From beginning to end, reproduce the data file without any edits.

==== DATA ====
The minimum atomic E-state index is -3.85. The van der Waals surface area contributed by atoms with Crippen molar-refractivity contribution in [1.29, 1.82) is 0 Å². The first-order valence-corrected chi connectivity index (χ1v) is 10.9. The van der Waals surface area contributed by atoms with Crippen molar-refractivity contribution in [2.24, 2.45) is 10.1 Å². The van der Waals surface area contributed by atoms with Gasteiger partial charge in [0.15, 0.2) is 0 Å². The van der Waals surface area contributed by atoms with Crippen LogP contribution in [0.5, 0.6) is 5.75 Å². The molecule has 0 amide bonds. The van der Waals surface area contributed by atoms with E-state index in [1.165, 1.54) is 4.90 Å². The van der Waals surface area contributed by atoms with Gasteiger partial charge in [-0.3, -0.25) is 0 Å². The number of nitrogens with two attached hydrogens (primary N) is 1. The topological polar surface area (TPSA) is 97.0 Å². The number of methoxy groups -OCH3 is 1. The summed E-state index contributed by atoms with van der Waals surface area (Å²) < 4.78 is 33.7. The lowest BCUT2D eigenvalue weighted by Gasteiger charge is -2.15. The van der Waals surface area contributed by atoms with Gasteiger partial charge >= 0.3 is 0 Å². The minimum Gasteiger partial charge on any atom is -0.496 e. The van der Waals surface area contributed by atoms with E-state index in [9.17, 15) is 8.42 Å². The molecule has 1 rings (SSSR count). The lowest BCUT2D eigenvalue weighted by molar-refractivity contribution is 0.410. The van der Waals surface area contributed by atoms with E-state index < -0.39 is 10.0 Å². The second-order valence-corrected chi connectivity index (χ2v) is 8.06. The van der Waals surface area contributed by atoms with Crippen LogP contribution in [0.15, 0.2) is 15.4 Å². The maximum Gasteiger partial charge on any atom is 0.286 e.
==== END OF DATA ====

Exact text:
The minimum atomic E-state index is -3.85. The van der Waals surface area contributed by atoms with Crippen molar-refractivity contribution in [1.29, 1.82) is 0 Å². The first-order valence-corrected chi connectivity index (χ1v) is 10.9. The van der Waals surface area contributed by atoms with Crippen molar-refractivity contribution in [2.24, 2.45) is 10.1 Å². The van der Waals surface area contributed by atoms with Gasteiger partial charge in [0.15, 0.2) is 0 Å². The van der Waals surface area contributed by atoms with Crippen LogP contribution in [0.5, 0.6) is 5.75 Å². The molecule has 0 amide bonds. The van der Waals surface area contributed by atoms with E-state index in [1.165, 1.54) is 4.90 Å². The van der Waals surface area contributed by atoms with Gasteiger partial charge in [-0.3, -0.25) is 0 Å². The number of nitrogens with two attached hydrogens (primary N) is 1. The topological polar surface area (TPSA) is 97.0 Å². The number of methoxy groups -OCH3 is 1. The summed E-state index contributed by atoms with van der Waals surface area (Å²) < 4.78 is 33.7. The lowest BCUT2D eigenvalue weighted by Gasteiger charge is -2.15. The van der Waals surface area contributed by atoms with Gasteiger partial charge >= 0.3 is 0 Å². The minimum Gasteiger partial charge on any atom is -0.496 e. The van der Waals surface area contributed by atoms with E-state index in [9.17, 15) is 8.42 Å². The molecule has 1 rings (SSSR count). The lowest BCUT2D eigenvalue weighted by molar-refractivity contribution is 0.410. The van der Waals surface area contributed by atoms with E-state index < -0.39 is 10.0 Å². The second-order valence-corrected chi connectivity index (χ2v) is 8.06. The van der Waals surface area contributed by atoms with Crippen LogP contribution in [0.15, 0.2) is 15.4 Å². The maximum Gasteiger partial charge on any atom is 0.286 e.